As impressive as the U.S.’ domestic oil production was from 1900-1920, however, the real revolution occurred on the international scene, as British, Dutch and French European powers used corporations such as Shell, British Petroleum and others to begin developing oil wherever it occurred.

During this era of colonialism, each nation applied its age-old method of economic development by securing petroleum in less developed portions of the world, including Mexico, the Black Sea area and, ultimately, the Middle East. Redrawing global geography based on resource supply (such as gold, rubber and even human labor or slavery) of course, was not new; doing so specifically for sources of energy was a striking change.

Crude proves itself on the battlefield

“World War I was a war,” writes historian Daniel Yergin, “that was fought between men and machines. And these machines were powered by oil.”

When the war broke out, military strategy was organized around horses and other animals. With one horse on the field for every three men, such primitive modes dominated the fighting in this “transitional conflict.”

Throughout the war, the energy transition took place from horsepower to gas-powered trucks and tanks and, of course, to oil-burning ships and airplanes. Innovations put these new technologies into immediate action on the horrific battlefield of World War I.

It was the British, for instance, who set out to overcome the stalemate of trench warfare by devising an armored vehicle that was powered by the internal combustion engine. Under its code name “tank,” the vehicle was first used in 1916 at the Battle of the Somme. In addition, the British Expeditionary Force that went to France in 1914 was supported by a fleet of 827 motor cars and 15 motorcycles; by war’s end, the British army included 56,000 trucks, 23,000 motorcars and 34,000 motorcycles. These gas-powered vehicles offered superior flexibility on the battlefield.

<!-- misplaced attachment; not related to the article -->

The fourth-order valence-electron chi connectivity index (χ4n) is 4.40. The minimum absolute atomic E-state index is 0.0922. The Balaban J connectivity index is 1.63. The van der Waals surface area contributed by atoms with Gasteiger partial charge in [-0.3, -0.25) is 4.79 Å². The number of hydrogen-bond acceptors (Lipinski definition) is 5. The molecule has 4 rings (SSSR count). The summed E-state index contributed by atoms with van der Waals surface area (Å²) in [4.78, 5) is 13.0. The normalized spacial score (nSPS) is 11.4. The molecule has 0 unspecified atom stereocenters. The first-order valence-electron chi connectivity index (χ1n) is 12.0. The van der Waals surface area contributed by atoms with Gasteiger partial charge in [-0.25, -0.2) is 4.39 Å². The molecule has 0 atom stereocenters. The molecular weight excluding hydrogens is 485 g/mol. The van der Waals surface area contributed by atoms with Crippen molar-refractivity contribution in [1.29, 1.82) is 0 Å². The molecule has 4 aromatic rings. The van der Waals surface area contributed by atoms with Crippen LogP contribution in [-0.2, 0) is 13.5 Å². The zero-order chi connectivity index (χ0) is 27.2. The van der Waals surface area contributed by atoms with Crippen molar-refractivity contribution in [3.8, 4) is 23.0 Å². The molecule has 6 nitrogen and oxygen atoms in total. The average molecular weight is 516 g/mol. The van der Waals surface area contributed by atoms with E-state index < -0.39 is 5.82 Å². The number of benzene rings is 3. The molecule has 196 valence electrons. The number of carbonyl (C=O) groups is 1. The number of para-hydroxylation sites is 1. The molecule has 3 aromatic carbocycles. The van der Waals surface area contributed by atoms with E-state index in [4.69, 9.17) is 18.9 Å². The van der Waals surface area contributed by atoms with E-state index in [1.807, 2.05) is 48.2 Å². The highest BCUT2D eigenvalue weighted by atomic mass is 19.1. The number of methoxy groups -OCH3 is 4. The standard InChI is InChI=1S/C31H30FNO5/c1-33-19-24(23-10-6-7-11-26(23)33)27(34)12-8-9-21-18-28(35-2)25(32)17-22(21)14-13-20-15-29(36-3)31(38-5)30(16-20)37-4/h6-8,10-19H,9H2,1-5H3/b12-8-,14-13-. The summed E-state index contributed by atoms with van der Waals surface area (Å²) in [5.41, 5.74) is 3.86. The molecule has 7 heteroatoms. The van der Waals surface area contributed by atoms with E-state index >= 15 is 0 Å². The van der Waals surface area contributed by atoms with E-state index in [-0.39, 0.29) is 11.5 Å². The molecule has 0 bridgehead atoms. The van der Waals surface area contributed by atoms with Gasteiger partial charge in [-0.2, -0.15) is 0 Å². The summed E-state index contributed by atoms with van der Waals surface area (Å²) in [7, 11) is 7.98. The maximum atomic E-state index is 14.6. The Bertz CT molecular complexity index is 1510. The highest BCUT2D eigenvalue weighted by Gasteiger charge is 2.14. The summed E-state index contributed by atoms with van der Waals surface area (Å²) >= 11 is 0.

This is how the Marine Corps plans to turn the MV-22 Osprey into a gunship

Government airplane manufactured by Dayton-Wright Airplane Company in 1918.

(U.S. National Archives)

In the air and sea, the strategic change was more obvious. By 1915, Britain had built 250 planes. In this era of the Red Baron and others, primitive airplanes often required that the pilot pack his own sidearm and use it for firing at his opponent. More often, though, the flying devices could be used for delivering explosives in episodes of tactical bombing. German pilots applied this new strategy to severe bombing of England with zeppelins and later with aircraft. Over the course of the war, the use of aircraft expanded remarkably: Britain, 55,000 planes; France, 68,0000 planes; Italy, 20,000; U.S., 15,000; and Germany, 48,000.

With these new uses, wartime petroleum supplies became a critical strategic military issue. Royal Dutch/Shell provided the war effort with much of its supply of crude. In addition, Britain expanded even more deeply in the Middle East. In particular, Britain had quickly come to depend on the Abadan refinery site in Persia, and when Turkey came into the war in 1915 as a partner with Germany, British soldiers defended it from Turkish invasion.